A tribal court injunction will prevent members of the Standing Rock Sioux Tribe from voting on seven proposed constitutional amendments in Wednesday’s election.
Tribal members will go to segment polls starting at 8 a.m. to weigh in on tribal council positions, from tribal chairman to segment representatives. However, a series of proposed revisions to the constitution will not be included on a newly printed ballot.
Tribal court judge Michael Swallow ordered the injunction Friday, finding that the tribal council had failed to follow the tribal custom and tradition of using “eyapahas,” who would go through villages and spread important news.
Swallow found that even though the tribal council had properly placed the constitutional revisions on the ballot with a three-fourths quorum of the council earlier this month, it had failed to follow a preamble to its constitution, namely: “The tribe shall as a matter of right recognize the traditional laws and customs of the Standing Rock Sioux Tribe.”
The judge said tribal member Verna Bailey and other elders in the courtrooms agreed it is customary and traditional for people to be informed and consulted on matters of great concern.
“Failure to follow customs and traditions destroys who we are as a people …causes irreparable harm and destroys who we are,” the judge wrote.
Tribal chairman Dave Archambault II said he thought the amendments had merit and were the result of a lot of work. He said the tribal council wouldn’t appeal the injunction because of the timing so close to the election.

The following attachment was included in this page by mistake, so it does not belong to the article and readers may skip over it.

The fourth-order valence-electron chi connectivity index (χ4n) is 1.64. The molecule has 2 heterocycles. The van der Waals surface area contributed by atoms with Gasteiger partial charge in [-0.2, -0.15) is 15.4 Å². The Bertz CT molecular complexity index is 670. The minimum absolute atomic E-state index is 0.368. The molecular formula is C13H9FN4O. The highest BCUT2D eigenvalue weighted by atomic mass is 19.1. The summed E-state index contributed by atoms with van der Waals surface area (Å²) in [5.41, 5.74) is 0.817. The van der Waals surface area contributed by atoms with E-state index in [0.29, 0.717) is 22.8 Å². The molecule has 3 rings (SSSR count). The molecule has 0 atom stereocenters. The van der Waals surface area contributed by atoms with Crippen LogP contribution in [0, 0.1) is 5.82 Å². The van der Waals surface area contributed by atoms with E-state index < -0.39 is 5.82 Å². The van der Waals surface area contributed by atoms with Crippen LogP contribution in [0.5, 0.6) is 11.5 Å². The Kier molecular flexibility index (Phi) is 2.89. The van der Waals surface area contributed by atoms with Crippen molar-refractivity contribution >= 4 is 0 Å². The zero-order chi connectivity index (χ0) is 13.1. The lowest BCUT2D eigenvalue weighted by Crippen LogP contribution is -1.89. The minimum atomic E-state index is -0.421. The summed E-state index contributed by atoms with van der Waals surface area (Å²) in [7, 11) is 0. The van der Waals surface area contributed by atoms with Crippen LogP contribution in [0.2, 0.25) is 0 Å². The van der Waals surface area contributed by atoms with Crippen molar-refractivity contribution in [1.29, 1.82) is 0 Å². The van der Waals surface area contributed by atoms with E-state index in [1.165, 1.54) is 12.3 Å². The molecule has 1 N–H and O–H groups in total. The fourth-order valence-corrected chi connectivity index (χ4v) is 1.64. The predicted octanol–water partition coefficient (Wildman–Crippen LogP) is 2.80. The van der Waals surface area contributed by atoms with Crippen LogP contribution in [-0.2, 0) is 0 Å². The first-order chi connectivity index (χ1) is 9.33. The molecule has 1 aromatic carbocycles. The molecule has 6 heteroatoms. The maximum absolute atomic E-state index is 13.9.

“It will be up to the upcoming council whether to bring it back around and work on it, or continue to accept the judge’s ruling,” Archambault said.
The proposed changes were recommended by a Constitution Reform Committee that was authorized to meet from September 2015 to September 2016.
Among constitutional revisions that were removed was one to make the tribe’s constitution gender neutral and another to refer to individuals as tribal citizens rather than tribal members. A third proposed amendment changed how elections for constitutional amendments could be called by requiring signature of 50 percent of those who voted in the previous election for chairman, replacing a less clear requirement of 20 percent of qualified voters. It also would have required a two-thirds, rather than simple majority, of voters to approve constitutional changes.
Other amendments would have increased maximum court penalties from one to three years’ imprisonment and fines from $5,000 to up to a maximum of $15,000. Another amendment would have made a tribal council candidate ineligible if he or she was dishonorably discharged from the Armed Forces or been found guilty by the tribal council of misconduct in tribal affairs. Yet another would have given the tribal council more flexibility in where it could deposit tribal funds by removing a requirement to deposit funds only in a state or national bank.
Lastly, a revision would have allowed the tribal council to continue four-year reappointments of tribal judges rather than open the position for election at the end of the term.
The request for an injunction was filed by Chase Iron Eyes, former Congressional candidate, on behalf of the Long Soldier (Fort Yates) segment, along with the Cannon Ball and Porcupine segments.